Here the parties do not dispute the existence of the oral settlement agreement, but instead contest whether Plaintiff's former counsel had authority to agree to settle Plaintiff's claims for $15, 000. Generally, "a settlement may be effected by an agent representing a principal to a controversy, so long as the agent has settlement authority." Muniz v. Schrader, 767 P.2d 1272, 1275 (Idaho App. 1989) (hereinafter " Muniz ") (citations omitted). However, in Idaho, an agent must have actual authority to compromise and settle his principal's claim. Id. (citing Cameron Sales, Inc. v. Klemish, 463 P.2d 287 (Idaho 1970)). The doctrine of apparent authority is inapplicable where, as here, the action taken by the agent compromises the principal's claim. Caballero v. Wikse, 92 P.3d 1076, 1079 (Idaho 2004). Thus, Plaintiff could only be bound by Mr. Cassidy's agreement to settle Plaintiff's claims for $15, 000 if Mr. Cassidy had actual authority to settle Plaintiff's case for this amount.

Actual express authority refers to that authority which the principal has explicitly granted the agent to act in the principal's name. Muniz, 767 P.2d at 1275 (citing Bailey v. Ness, 708 P.2d 900 (Idaho 1985)). As Defendants admit, the only evidence of "actual authority" in this case is Mr. Cassidy's sworn statement that he had authority to settle Plaintiff's case for $15, 000. (Dkt. 42, p. 2.) Notably, the declarations of an alleged agent, standing alone, are insufficient to establish actual authority. Muniz, 767 P.2d at 1275 (citing Clark v. Gneiting, 501 P.2d 278 (Idaho 1972)); see also Caballero v. Wikse, 92 P.3d 1076, 1080 (Idaho 2004)).

Actual implied authority may also "be inferred from dealings, circumstances, acts and conduct." Muniz, 767 P.2d at 1275 (citing White v. Doney, 351 P.2d 380, 382 (Idaho 1960)). However, Defendants do not point to any dealings, circumstances, acts or conduct to support the inference that Mr. Cassidy had actual authority to settle the case for $15, 000, other than that Mr. Cassidy claimed he had such authority. Plaintiff, by contrast, has submitted substantial evidence to suggest Mr. Cassidy did not, in fact, have authority to settle Plaintiff's claims for $15, 000. Plaintiff states in his affidavit that he never authorized Mr. Cassidy to settle his claims for $15, 000, that he never entered into a settlement with Defendants for $15, 000, and that he specifically advised Mr. Cassidy that he would not settle the case for $15, 000 and sought new counsel when Mr. Cassidy attempted to pressure Plaintiff into settling for $15, 000. Drawing all reasonable inferences in favor of Plaintiff, as he is the non-moving party, it is reasonable to conclude that even though Plaintiff authorized Mr. Cassidy to settle this case for $20, 000, he did not authorize the $15, 000 settlement Defendants here seek to enforce.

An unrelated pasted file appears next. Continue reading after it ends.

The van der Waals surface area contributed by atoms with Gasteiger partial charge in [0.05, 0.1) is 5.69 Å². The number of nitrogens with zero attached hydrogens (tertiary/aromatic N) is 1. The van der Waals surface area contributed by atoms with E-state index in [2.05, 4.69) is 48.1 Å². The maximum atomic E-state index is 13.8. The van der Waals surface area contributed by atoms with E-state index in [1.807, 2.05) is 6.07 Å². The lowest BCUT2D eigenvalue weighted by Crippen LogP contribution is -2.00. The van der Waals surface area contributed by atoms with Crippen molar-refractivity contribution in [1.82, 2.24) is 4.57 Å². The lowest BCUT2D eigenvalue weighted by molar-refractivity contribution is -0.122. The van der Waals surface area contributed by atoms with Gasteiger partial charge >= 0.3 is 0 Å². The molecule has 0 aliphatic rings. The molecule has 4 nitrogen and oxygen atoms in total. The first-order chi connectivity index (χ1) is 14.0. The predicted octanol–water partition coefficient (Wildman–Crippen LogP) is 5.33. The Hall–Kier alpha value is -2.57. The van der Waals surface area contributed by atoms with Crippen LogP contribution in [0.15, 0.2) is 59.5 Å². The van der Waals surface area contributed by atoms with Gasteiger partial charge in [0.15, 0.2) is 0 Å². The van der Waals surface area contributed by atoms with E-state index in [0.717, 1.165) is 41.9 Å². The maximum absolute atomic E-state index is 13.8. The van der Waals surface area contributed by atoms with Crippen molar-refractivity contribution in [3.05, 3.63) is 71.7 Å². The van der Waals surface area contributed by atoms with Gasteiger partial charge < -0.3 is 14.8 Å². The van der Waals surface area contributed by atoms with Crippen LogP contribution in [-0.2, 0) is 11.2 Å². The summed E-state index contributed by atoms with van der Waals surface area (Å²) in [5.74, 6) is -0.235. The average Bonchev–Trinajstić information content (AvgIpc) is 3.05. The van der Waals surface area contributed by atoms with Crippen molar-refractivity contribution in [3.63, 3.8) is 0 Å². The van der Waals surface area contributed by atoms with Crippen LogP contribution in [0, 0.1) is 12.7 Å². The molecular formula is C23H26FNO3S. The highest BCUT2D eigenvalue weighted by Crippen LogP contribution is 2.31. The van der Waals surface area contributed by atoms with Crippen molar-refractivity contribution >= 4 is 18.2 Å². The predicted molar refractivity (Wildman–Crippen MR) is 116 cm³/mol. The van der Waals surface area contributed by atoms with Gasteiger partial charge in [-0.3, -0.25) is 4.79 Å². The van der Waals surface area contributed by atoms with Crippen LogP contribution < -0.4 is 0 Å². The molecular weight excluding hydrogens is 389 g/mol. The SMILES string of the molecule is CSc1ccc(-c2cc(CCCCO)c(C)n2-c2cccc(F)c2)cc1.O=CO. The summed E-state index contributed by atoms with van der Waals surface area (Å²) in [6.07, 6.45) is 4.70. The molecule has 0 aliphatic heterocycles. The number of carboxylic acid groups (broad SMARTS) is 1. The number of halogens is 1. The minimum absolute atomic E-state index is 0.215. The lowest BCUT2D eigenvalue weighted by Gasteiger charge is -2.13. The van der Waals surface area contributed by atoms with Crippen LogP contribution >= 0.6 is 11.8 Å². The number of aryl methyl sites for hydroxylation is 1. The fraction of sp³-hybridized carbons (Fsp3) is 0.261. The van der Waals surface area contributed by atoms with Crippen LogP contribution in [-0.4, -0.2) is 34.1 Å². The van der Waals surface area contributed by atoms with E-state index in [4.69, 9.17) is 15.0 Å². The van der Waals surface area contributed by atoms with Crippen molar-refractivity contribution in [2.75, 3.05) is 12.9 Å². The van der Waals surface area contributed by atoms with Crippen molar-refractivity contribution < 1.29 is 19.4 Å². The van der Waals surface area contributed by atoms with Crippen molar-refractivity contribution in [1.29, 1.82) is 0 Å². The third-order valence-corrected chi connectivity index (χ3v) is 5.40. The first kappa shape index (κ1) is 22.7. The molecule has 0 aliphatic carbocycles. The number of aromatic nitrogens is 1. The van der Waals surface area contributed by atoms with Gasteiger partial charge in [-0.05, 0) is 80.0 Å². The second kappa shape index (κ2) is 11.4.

As Plaintiff has raised genuine issues of material fact suggesting Mr. Cassidy did not have authority to bind Plaintiff to the $15, 000 settlement agreement, the Court must deny Defendants' Motion to Enforce. This result is particularly warranted in light of Mr. Cassidy's withdrawal from this case on January 17, 2014, and given the implication in the Motion to Withdraw that such withdrawal was based on Plaintiff's refusal to settle. (Dkt. 20.) Given this, Defendants should have relied on more than Mr. Cassidy's assertion that he had full authority to settle the case for $15, 000 when they entered into the settlement agreement. As Comment D to the Restatement (Third) of the Law Governing Lawyers § 27 (2000) notes:

When a lawyer purports to enter a settlement binding on the client but lacks authority to do so, the burden of inconvenience resulting if the client repudiates the settlement is properly left with the opposing party, who should know that settlements are normally subject to approval by the client and who has no manifested contrary indication from the client. The opposing party can protect itself by obtaining clarification of the lawyer's authority. Refusing to uphold a settlement reached without the client's authority means that the case remains open, while upholding such a settlement deprives the client of the right to have the claim resolved on other terms.

Other than Mr. Cassidy's claim that he had express authority, which has been refuted by Plaintiff, there has been no showing that Mr. Cassidy had the actual authority to compromise Plaintiff's claims for $15, 000. Nor does it appear that Plaintiff ever ratified the $15, 000 settlement. The Court accordingly concludes that Plaintiff was not bound by his former counsel's agreement to settle the case for $15, 000, and denies Defendants' Motion to Enforce. Cameron Sales, Inc. v. Klemish, 463 P.2d 287, 291-292 (Idaho 1970).


Based upon the foregoing, IT IS HEREBY ORDERED Defendants' Motion to Enforce Settlement Agreement (Dkt. 32) is DENIED.